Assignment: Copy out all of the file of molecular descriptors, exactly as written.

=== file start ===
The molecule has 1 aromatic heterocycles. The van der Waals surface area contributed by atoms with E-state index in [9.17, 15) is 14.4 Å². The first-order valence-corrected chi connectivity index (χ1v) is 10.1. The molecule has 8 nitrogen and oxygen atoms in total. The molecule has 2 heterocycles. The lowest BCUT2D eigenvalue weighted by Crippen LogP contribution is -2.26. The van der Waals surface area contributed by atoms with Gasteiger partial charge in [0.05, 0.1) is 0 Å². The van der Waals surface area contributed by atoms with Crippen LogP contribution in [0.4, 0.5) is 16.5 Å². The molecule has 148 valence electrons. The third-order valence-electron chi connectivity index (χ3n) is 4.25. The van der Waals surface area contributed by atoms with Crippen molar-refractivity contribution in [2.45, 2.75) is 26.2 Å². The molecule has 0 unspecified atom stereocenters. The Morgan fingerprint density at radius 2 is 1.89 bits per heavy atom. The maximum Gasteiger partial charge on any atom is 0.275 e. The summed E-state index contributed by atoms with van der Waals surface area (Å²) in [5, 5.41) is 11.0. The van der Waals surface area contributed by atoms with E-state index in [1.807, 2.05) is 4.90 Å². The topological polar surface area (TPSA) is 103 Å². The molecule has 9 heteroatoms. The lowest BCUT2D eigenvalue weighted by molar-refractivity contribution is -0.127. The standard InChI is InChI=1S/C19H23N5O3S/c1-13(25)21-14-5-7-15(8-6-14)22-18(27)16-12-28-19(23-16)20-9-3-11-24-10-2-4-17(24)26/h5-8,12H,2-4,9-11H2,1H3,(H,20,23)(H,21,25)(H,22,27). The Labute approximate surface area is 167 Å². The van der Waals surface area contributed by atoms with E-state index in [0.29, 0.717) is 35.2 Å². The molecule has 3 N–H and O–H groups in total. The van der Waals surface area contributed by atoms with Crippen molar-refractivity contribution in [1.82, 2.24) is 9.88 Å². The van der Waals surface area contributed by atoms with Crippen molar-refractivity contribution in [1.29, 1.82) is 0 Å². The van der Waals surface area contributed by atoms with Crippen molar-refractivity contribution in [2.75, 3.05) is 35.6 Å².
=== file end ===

The molecule has 1 aromatic heterocycles. The van der Waals surface area contributed by atoms with E-state index in [9.17, 15) is 14.4 Å². The first-order valence-corrected chi connectivity index (χ1v) is 10.1. The molecule has 8 nitrogen and oxygen atoms in total. The molecule has 2 heterocycles. The lowest BCUT2D eigenvalue weighted by Crippen LogP contribution is -2.26. The van der Waals surface area contributed by atoms with Gasteiger partial charge in [0.05, 0.1) is 0 Å². The van der Waals surface area contributed by atoms with Crippen LogP contribution in [0.4, 0.5) is 16.5 Å². The molecule has 148 valence electrons. The third-order valence-electron chi connectivity index (χ3n) is 4.25. The van der Waals surface area contributed by atoms with Crippen molar-refractivity contribution in [2.45, 2.75) is 26.2 Å². The molecule has 0 unspecified atom stereocenters. The Morgan fingerprint density at radius 2 is 1.89 bits per heavy atom. The maximum Gasteiger partial charge on any atom is 0.275 e. The summed E-state index contributed by atoms with van der Waals surface area (Å²) in [5, 5.41) is 11.0. The van der Waals surface area contributed by atoms with E-state index in [1.807, 2.05) is 4.90 Å². The topological polar surface area (TPSA) is 103 Å². The molecule has 9 heteroatoms. The lowest BCUT2D eigenvalue weighted by molar-refractivity contribution is -0.127. The standard InChI is InChI=1S/C19H23N5O3S/c1-13(25)21-14-5-7-15(8-6-14)22-18(27)16-12-28-19(23-16)20-9-3-11-24-10-2-4-17(24)26/h5-8,12H,2-4,9-11H2,1H3,(H,20,23)(H,21,25)(H,22,27). The Labute approximate surface area is 167 Å². The van der Waals surface area contributed by atoms with E-state index in [0.29, 0.717) is 35.2 Å². The molecule has 3 N–H and O–H groups in total. The van der Waals surface area contributed by atoms with Crippen molar-refractivity contribution in [1.82, 2.24) is 9.88 Å². The van der Waals surface area contributed by atoms with Crippen molar-refractivity contribution in [1.29, 1.82) is 0 Å². The van der Waals surface area contributed by atoms with Crippen molar-refractivity contribution in [2.75, 3.05) is 35.6 Å².